News In Brief
Bomb scares reverberated across the US after a pipe bomb exploded at Atlanta's Centennial Olympic Park, killing one person and wounding more than 100. A caller who phoned in a warning about the bomb sounded like a white male, authorities said. Atlanta's Underground entertainment complex also was evacuated for more than two hours after authorities received a call about a suspicious package. Also, a bomb threat in Washington prompted police to evacuate 1,000 people from Union Station. Ferry service was disrupted in the Seattle area and two buildings were evacuated after threats. And police searched for a bomb at a sports stadium in Buffalo, N.Y.
Investigators are working on a theory that a bomb exploded the front cargo section of TWA Flight 800. They believe the blast ripped the cockpit and first-class cabin away from the rest of the plane, sources say. The last sound recorded by the cockpit voice recorder was an abrupt loud noise, investigators said. Searchers are still looking for a piece of the plane to back up the theory. The possibility that a missile struck the plane hasn't been ruled out. Mechanical failure is now considered a remote possibility. Divers have found 150 of the 230 victims' bodies. The search is being reinforced with the arrival of another Navy salvage ship.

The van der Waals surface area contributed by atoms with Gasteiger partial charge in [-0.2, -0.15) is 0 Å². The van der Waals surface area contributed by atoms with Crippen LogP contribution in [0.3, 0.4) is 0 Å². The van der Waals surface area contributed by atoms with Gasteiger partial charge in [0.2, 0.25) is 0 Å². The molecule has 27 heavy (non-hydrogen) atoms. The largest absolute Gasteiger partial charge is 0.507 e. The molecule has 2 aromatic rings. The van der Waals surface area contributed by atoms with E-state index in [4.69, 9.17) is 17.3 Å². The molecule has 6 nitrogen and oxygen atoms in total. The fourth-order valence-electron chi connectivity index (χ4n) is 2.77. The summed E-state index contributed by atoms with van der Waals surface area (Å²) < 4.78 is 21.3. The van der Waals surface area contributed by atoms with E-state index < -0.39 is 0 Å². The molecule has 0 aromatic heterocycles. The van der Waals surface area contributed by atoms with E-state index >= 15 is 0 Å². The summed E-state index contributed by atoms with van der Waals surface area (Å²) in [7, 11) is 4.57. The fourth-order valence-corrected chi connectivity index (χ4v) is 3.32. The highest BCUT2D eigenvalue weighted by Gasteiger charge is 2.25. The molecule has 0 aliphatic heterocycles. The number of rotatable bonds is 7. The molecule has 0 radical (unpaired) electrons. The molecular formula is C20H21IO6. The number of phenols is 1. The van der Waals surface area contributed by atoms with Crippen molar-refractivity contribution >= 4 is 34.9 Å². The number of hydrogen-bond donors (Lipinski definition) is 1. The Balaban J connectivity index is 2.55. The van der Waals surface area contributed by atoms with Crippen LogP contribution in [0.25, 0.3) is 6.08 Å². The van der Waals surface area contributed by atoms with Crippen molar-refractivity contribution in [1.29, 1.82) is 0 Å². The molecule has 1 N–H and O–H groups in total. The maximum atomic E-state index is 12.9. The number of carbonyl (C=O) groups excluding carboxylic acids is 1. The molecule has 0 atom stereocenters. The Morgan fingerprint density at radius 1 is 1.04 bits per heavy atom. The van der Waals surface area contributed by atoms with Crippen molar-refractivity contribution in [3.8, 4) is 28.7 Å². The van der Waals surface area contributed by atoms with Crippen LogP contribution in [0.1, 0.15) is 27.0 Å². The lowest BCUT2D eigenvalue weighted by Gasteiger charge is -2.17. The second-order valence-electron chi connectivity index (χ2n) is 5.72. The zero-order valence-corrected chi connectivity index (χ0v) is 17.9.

Two Russian athletes were stripped of their medals in Atlanta after testing positive for drugs, the International Olympic Committee said. Andrei Korneev, bronze medalist in swimming's 200-meter breaststroke, and Zafar Gouleiev, a Greco-Roman wrestler who won a bronze in the 48-kilogram class, were disqualified. Lithuanian cyclist Rita Raznaite, who finished 13th in the sprint event, had her results cancelled when she also tested positive for the drug bromantan.
Egyptian President Hosni Mubarak arrived in Washington for talks with President Clinton and Secretary of State Warren Christopher. He is expected to seek support to pressure Israel to trade land for peace during his five-day visit.
The House is expected to take up the compensatory time bill this week, which would allow employers to offer the option of 1.5 hours of comp time for every hour worked in excess of 40 hours per week. The Senate passed a $12.25-billion foreign aid bill, and voted to hold up some aid to Mexico until the 10-most-wanted drug kingpins are arrested.
Broadcasters and government officials drew closer to a compromise on boosting the quantity and quality of children's TV as the White House opened a summit on the topic. Children's TV advocates are pushing for stations to air at least three hours of educational shows each week.
Interior Secretary Bruce Babbitt announced a proposal for new rules doubling flight-free zones over the Grand Canyon National Park. Scenic flights would also be banned generally between sundown and sunset and capped for two years. Babbitt, a former Arizona governor, called the rules necessary because the 277-mile-long canyon has become increasingly noisy.